Finally we had Jesse Honey. There were many beautifully symmetrical things about this final, and to these you could add the fact that two contenders had opted for more formal attire, and two went a little more casual. Jesse this time opted for open necked shirt but no tie. That completes the comments from our fashion department. Following Jesse’s breath taking record breaking specialist round in the heats, to say there was an air of expectancy as he made his way to the chair would be a bit of an understatement. In the heat Jesse had answered on international flags. Now Jesse was answering on Westminster Cathedral. That’s the Roman Catholic Cathedral, and not the more famous Westminster Abbey. In the 2010 regular series Grand Final Jesse scored 18 on Liverpool Anglican Cathedral. He came close to equaling that, but leveled out at 17 and 1 pass. We’ll come back to that.
During the interval John Humphrys paid tribute to a first round the like of which we’ve certainly not seen during his own tenure, and possibly never before either. The aggregate score of 66 would take some beating. Just as importantly, only one point separated the 4 champions. It literally was anybody’s game, and that’s the way it should be.
Pat returned to the chair first. Now, unlike the heats, in the final we were playing by the new rules, which give contenders 2 and a half minutes on General Knowledge. With great concentration, Pat went on to demolish his set of GK questions, scoring a massively impressive 20, to set the bar at 36 and no passes. It was a stunning round, with questions coming from all angles, and Pat just sending them straight back where they came from. Stunning to watch. Beat that. Well , with three of the contenders on no passes going into the round, a tie break was certainly not out of the question.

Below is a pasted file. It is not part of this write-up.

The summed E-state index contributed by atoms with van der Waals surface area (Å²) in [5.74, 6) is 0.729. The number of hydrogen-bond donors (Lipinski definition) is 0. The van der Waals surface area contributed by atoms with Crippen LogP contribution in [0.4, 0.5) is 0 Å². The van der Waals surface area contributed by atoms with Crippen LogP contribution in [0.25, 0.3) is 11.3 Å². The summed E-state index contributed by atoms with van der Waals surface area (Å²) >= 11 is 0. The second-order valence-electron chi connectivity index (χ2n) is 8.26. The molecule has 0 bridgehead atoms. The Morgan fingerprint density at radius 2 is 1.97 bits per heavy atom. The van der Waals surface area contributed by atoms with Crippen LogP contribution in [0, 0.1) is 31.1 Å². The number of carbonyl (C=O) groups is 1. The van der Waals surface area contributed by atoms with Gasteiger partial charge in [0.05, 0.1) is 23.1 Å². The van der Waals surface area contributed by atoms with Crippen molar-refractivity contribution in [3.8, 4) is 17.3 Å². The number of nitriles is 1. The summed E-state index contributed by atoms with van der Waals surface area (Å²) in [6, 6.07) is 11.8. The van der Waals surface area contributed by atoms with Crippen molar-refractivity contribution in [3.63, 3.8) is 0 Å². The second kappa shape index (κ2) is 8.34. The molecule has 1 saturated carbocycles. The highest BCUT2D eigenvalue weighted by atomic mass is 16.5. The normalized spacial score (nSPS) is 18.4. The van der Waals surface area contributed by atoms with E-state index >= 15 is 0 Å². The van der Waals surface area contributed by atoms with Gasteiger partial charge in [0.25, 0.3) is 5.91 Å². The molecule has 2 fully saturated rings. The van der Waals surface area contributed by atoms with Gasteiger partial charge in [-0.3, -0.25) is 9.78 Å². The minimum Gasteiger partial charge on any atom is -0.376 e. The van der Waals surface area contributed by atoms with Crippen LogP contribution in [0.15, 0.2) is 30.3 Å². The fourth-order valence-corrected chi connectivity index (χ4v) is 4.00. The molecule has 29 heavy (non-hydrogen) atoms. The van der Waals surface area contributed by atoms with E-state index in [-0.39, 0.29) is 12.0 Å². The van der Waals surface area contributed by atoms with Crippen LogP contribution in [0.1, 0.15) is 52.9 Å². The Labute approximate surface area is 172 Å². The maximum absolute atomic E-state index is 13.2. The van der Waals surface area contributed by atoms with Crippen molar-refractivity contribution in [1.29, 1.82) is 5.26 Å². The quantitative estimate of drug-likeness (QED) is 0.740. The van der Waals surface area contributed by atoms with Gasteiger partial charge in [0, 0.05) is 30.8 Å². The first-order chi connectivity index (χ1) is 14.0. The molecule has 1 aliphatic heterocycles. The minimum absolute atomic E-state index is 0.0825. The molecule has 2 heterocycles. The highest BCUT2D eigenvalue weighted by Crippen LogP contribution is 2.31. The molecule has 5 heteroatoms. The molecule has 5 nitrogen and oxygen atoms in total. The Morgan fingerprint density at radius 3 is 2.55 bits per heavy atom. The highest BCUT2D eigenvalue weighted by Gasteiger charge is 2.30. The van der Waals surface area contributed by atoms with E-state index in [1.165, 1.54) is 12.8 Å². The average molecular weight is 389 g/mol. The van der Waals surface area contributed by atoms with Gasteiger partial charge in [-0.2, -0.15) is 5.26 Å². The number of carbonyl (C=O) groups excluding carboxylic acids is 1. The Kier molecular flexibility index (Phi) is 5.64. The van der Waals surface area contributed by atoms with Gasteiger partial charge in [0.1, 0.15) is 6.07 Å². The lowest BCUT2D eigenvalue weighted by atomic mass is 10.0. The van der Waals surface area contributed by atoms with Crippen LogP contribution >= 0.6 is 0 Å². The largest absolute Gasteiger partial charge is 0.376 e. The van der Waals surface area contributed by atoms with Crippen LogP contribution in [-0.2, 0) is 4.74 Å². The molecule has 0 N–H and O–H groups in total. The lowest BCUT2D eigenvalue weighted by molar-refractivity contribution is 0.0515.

Well, they all tried. David returned to the chair, and I’m not sure that there was a huge amount of sympathy in John Humphhrys’ comment – yes, you may very well wince ! David didn’t make his own job any easier by missing the first question, but he got into a hell of a good run after that. He got slightly bogged down in the mid 20s, but then picked up speed again with a tremendous run towards the end of the round. By the time the buzzer went he had added a symmetrical 16 to take his score to 32.
Gavin next returned to the chair. If he could equal Pat’s 20, then he would go into outright lead. If he scored 19, then he and Pat would be tied, with only Jesse to go. Even in a 2 and a half minute round 19 is a fearsome target to have to contemplate.Gavin was going great guns until the score reached 25, then a couple of passes pulled him up slightly in his tracks. He rallied on what I felt was the set of GK questions I would least like to have been given myself, to add 15 to his score.
So it all rested with Jesse. I know that many people have seen this final as a shootout between Pat and Jesse. This is very unfair to both David and Gavin, either of whom might have won the series and become a worthy champion of champions. Still, only Jesse stood between Pat and the title now. Jesse too needed 20 points for an outright win. Lets come back to that pass. Jesse was in exactly the same position I had been in in the heat. I had outscored Pat by one point on specialist. However I had accrued a pass in doing so. That meant I had to equal Pat’s GK score. So it was for Jesse. He had to equal Pat’s GK score - 19 would mean a pass countback – and we already knew that Pat had none. 150 seconds later we knew. Jesse produced yet another amazing, stupendous, barnstorming GK round, almost, but not quite as good as Pat’s. He scored 19, and as he already had a pass going into the last round, that meant that there was only one winner, the great Pat Gibson.
On a personal note, I would have loved to have played in the final as well, but it was a privilege to be able to watch it live with the audience. I spoke to Jon Kelly, the producer, after the show, and he said how proud he is of this show, being the most remarkable Mastermind show he has ever been associated with. You won’t catch me disagreeing with that, Jon. Loved playing in the series, loved watching the series.
|Gavin Fuller||HMS Warrior||17 – 0||15 – 2||32 – 2|
|Pat Gibson||Great Mathematicians||16 – 0||20 – 0||36 - 0|
|David Edwards||Count Rumford||16 – 0||16 – 0||32 - 0|
|Jesse Honey||Westminster Cathedral||17 – 1||19 – 1||36 – 2|